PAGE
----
Well…. it’s been a while. My instincts are to write a long explanation of what got me sidetracked and how I took some time to think about what I want to do next here. The conclusion I came to was to focus on my cooking and sharing more recipes. Less filler, more flavor, so I figure maybe the best thing to do is get right to the food.

I’m purposefully finishing this post up with no time to spare. I am leaving in a couple hours to catch a flight to Seattle for a week of adventures, food & a good friend’s wedding. It’s fitting, since this dish is one that takes some time to prep, but is easy to clean up and walk away from. (You know, like the thoughts in my head lately about the blog.)

I specifically came up with this recipe when I got a new 5qt pan by Chrissy Teigen for Target and wanted to challenge myself to make dinner using it only. This is my one pan plan for a perfect weeknight meal:


You will need a large oven-safe pan with a lid for this

  • 1 tsp paprika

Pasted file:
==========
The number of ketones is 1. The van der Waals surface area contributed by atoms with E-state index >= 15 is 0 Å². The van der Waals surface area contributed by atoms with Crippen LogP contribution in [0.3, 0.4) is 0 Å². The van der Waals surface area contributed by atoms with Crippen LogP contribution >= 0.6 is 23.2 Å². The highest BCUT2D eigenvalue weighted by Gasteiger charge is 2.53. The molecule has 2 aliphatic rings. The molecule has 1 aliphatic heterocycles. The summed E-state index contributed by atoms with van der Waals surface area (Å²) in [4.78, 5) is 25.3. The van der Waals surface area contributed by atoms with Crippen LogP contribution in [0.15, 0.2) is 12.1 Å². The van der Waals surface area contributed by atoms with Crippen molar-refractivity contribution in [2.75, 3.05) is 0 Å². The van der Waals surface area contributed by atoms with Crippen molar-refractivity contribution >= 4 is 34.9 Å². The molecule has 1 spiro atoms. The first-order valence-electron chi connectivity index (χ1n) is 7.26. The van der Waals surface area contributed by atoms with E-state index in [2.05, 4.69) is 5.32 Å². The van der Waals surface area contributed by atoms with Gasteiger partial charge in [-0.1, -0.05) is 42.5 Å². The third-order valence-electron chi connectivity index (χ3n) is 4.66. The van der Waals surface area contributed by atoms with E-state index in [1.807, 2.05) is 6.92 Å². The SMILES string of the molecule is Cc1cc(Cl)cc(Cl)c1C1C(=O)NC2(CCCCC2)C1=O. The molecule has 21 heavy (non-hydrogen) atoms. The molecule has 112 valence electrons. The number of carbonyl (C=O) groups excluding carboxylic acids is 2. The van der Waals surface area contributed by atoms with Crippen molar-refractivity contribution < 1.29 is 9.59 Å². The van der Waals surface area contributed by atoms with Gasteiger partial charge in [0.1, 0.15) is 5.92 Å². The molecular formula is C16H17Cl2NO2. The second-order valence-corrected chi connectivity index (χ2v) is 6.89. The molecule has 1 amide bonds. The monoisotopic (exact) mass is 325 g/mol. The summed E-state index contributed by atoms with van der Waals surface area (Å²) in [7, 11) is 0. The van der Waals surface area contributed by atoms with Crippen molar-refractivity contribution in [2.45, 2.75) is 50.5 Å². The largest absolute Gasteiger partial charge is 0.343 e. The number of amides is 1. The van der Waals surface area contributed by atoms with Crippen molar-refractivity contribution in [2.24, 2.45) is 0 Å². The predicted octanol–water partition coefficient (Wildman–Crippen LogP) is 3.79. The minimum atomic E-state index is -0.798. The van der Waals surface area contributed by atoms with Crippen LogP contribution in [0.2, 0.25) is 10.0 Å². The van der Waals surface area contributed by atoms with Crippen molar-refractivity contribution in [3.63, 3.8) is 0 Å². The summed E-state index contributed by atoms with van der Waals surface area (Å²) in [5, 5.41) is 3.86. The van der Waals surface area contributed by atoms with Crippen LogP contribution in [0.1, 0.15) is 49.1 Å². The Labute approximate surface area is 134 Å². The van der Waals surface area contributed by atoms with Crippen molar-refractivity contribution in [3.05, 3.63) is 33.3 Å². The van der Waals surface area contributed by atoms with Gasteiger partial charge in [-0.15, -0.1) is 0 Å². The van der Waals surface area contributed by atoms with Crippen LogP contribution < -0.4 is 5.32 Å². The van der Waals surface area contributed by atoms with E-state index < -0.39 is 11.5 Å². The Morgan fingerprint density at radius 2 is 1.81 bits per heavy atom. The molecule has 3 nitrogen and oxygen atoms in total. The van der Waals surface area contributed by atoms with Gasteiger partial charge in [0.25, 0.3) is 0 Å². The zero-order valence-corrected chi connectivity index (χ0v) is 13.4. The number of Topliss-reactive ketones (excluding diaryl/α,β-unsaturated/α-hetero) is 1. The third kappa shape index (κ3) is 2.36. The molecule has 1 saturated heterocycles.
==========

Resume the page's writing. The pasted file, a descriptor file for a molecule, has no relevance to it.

• 1 tsp onion powder
  • 1 tsp garlic powder
  • 1/2 tsp dried parsley
  • 1/2 tsp dried oregano
  • 1/2 tsp dried basil
  • 1/2 tsp dried thyme
  • 1/2 tsp chili powder
  • 1/4 tsp pepper
  • 1/4 tsp salt
  • 4 bone-in, skin-on chicken thighs
  • 1 red bell pepper, sliced into strips
  • 1 yellow onion, halved & sliced
  • 6-8 small red potatoes, quartered (bite-sized pieces)
  • 2 Tbsp butter
  • 1 zucchini, halved lengthwise & sliced
  • 1/2 pint cherry tomatoes, halved
  • 1 lemon, zest & juice
  1. Mix the paprika, onion powder, garlic powder, parsley, oregano, basil, thyme, chili powder, salt & pepper together. Split the spice mix in half.
  2. Rub the chicken thighs all over with half of the spice mix & let it sit for at least an hour to overnight. If you do refrigerate the chicken, remember to take it out a few minutes early and let it come up to room temp before cooking.
  3. Preheat the oven to 300 degrees.
  4. On the stove top, put a Tbsp of vegetable oil in a large, deep pan over medium-high. Place the chicken thighs skin side down & cook for 3-4 minutes until it begins to brown. Flip the thighs & cook another 3-4 minutes. Remove from the pan & set aside. (Alternatively, you can also grill the chicken.)
  5. Reduce the heat to medium. Add the sliced onions & peppers to the pan & cook for 4-5 minutes until tender, stirring occasionally.
  6. Add the potatoes & butter. When the butter melts, stir in the remaining spice mixture. Reduce heat to a low simmer, cover the pan & cook for 15 minutes.